Maury, O. and P. Lehodey, eds. 2005. Climate Impacts on Oceanic Top predators (CLIOTOP). Science Plan and Implementation Strategy. GLOBEC Report No. 18.

McCandless, C.T., H.L. Pratt, Jr., N.E. Kohler, R.R. Merson, and C.W. Recksiek. 2007. Distribution, localized abundance, movements, and migrations of juvenile sandbar sharks tagged in Delaware Bay. Pages 45-62 In: C.T. McCandless, N.E. Kohler, and H.L. Pratt, Jr., eds. Shark nursery grounds of the Gulf of Mexico and the east coast waters of the United States. American Fisheries Society Symposium 50, Bethesda, Maryland.

9-40 Northwest Atlantic Marine Ecoregional Assessment • Phase 1 Report Chapter 9 - Large Pelagic Fish

Merson, R. and H.L. Pratt, Jr. 2001. Distribution, movements and growth of young sandbar sharks, Carcharhinus plumbeus, in the nursery grounds of Delaware Bay. Environmental Biology of Fishes. 61: 13– 24.

Merson, R.R. and H.L. Pratt, Jr. 2007. Sandbar shark nurseries in New Jersey and New York: Evidence of northern pupping grounds along the United States east coast. Pages 35-43 In: C.T. McCandless, N.E. Kohler, and H.L. Pratt, Jr., eds. Shark nursery grounds of the Gulf of Mexico and the east coast waters of the United States. American Fisheries Society Symposium 50, Bethesda, Maryland.

Nakamura, I. 1985. Billfishes of the world. An annotated and illustrated catalogue of marlins, , spearfishes and swordfishes known to date. FAO Species Catalogue Vol. 5. FAO Fisheries Synoposis, (125) Vol. 5. 65 p.

Natanson, L.J., N.E. Kohler, D. Ardizzone, G.M. Cailliet, S.P. Winter, and H.F. Mollet. 2006. Validated age and growth estimates for the shortfin mako, Isurus oxyrinchus, in the North Atlantic Ocean. Environmental Biology of Fishes 77(3-4): 367-383.

NMFS (National Marine Fisheries Service). 1999. Amendment 1 to the Atlantic Billfish Fishery Management Plan. National Oceanic and Atmospheric Administration, National Marine Fisheries Service, Office of Sustainable Fisheries, Highly Migratory Species Management Division, Silver Spring, MD. http://www.nmfs.noaa.gov/sfa/hms/FMP/AM1_Billfish_FMP.htm

NMFS (National Marine Fisheries Service). 2004. Federal Register Notices. Vol. 69, No. 73, p. 19977.

NMFS (National Marine Fisheries Service). 2006. Final Consolidated Atlantic Highly Migratory Species Fishery Management Plan. National Oceanic and Atmospheric Administration, National Marine Fisheries Service, Office of Sustainable Fisheries, Highly Migratory Species Management Division, Silver Spring, MD. Public Document. 1600 pp. http://www.nmfs.noaa.gov/sfa/hms/FMP/Consolidated_FMP.htm

NMFS (National Marine Fisheries Service). 2008. Amendment 2 to the Consolidated Atlantic Highly Migratory Species Fishery Management Plan. National Oceanic and Atmospheric Administration, National Marine Fisheries Service, Office of Sustainable Fisheries, Highly Migratory Species Management Division, Silver Spring, MD. http://www.nmfs.noaa.gov/sfa/hms/FMP/AM2.htm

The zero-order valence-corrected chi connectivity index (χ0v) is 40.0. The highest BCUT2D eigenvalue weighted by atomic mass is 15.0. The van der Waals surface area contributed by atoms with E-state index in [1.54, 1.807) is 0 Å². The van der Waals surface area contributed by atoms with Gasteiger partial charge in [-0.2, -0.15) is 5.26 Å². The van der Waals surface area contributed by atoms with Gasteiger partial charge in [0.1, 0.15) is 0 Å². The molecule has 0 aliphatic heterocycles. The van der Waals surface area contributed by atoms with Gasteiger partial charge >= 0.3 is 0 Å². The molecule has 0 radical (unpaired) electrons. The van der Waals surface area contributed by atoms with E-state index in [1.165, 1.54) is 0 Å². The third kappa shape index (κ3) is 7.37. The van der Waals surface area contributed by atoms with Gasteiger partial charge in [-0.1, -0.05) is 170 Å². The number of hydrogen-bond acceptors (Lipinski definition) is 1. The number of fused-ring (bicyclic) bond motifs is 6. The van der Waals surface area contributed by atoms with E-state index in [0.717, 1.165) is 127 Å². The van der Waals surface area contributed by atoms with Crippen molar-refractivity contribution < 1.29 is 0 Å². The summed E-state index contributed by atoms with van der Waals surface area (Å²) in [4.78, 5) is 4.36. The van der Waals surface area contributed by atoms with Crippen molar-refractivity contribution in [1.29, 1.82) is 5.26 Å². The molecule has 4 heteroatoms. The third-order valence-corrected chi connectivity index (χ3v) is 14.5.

NMFS (National Marine Fisheries Service). 2009. Stock Assessment and Fishery Evaluation Report for Atlantic Highly Migratory Species. National Oceanic and Atmospheric Administration, National Marine Fisheries Service, Office of Sustainable Fisheries, Highly Migratory Species Management Division, Silver Spring, MD. http://www.nmfs. noaa.gov/sfa/hms/Safe_Report/2009/HMS_SAFE_Report_2009_FINAL_FULL_DOCUMENT.

NOAA. 2009. Food Habits. Apex Predators Investigation, NOAA Fisheries Narragansett Laboratory. http://na.nefsc.noaa.gov/sharks/fooha.html Accessed May 15, 2009.

Orbesen, E.S., J.P. Hoolihan, J.E. Serafy, D. Snodgrass, E.M. Peel, and E.D. . 2008. Transboundary movement of Atlantic istiophoroid billfishes among international and U.S. domestic management areas inferred from mark-recapture studies. Marine Fisheries Review 70(1): 14-23.

Northwest Atlantic Marine Ecoregional Assessment • Phase 1 Report 9-41 Chapter 9 - Large Pelagic Fish

Pace, M., J. Cole, S.R. Carpenter, and J.F. Kitchell. 1999. Trophic cascades revealed in diverse ecosystems. TREE. 14(12): 483–488.

Palko, B.J, G.L. Beardsley, and W.J. Richards. 1981. Synopsis of the biology of the swordfish,Xiphias gladius Linnaeus. NOAA Technical Report. NMFS CIRC 441, 2-15.

Pecl , G.T. and G.D. Jackson. 2006. Climate impacts: how climate change may influence loliginid squid populations. Pp. 28-30. In: Olsen, R.J. and J.W. Young, eds. The role of squid in open ocean ecosystems. GLOBEC Report No. 24.

Piercy, A.N., J.K. Carlson, J.A. Sulikowski, and G.H. Burgess. 2007. Age and growth of the scalloped hammerhead shark, Sphyrna lewini, in the northwest Atlantic Ocean and Gulf of Mexico. Marine and Freshwater Research. 58(1):34-40.

Pörtner, H.O., A.P. and Farrell. 2008. Ecology: Physiology and Climate Change. Science. 322(5902): 690-692

Pusineri, C., Y. Vasseur, S. Hassani, L. Meynier, J. Spitz, and V. Ridoux. 2005. Food and feeding ecology of juvenile albacore, Thunnus alalunga, off the Bay of Biscay: a case study. ICES Journal of Marine Science. 62:116-122.

Quattro, J.M., D.S. Stoner, W.B. Driggers, C.A. Anderson, K.A. Priede, E.C. Hoppmann, N.H. Campbell, K.M. Duncan, and J.M. Grady. 2006. Genetic evidence of cryptic speciation within hammerhead sharks (Genus Sphyrna). Marine Biology. 148(5): 1143-1155.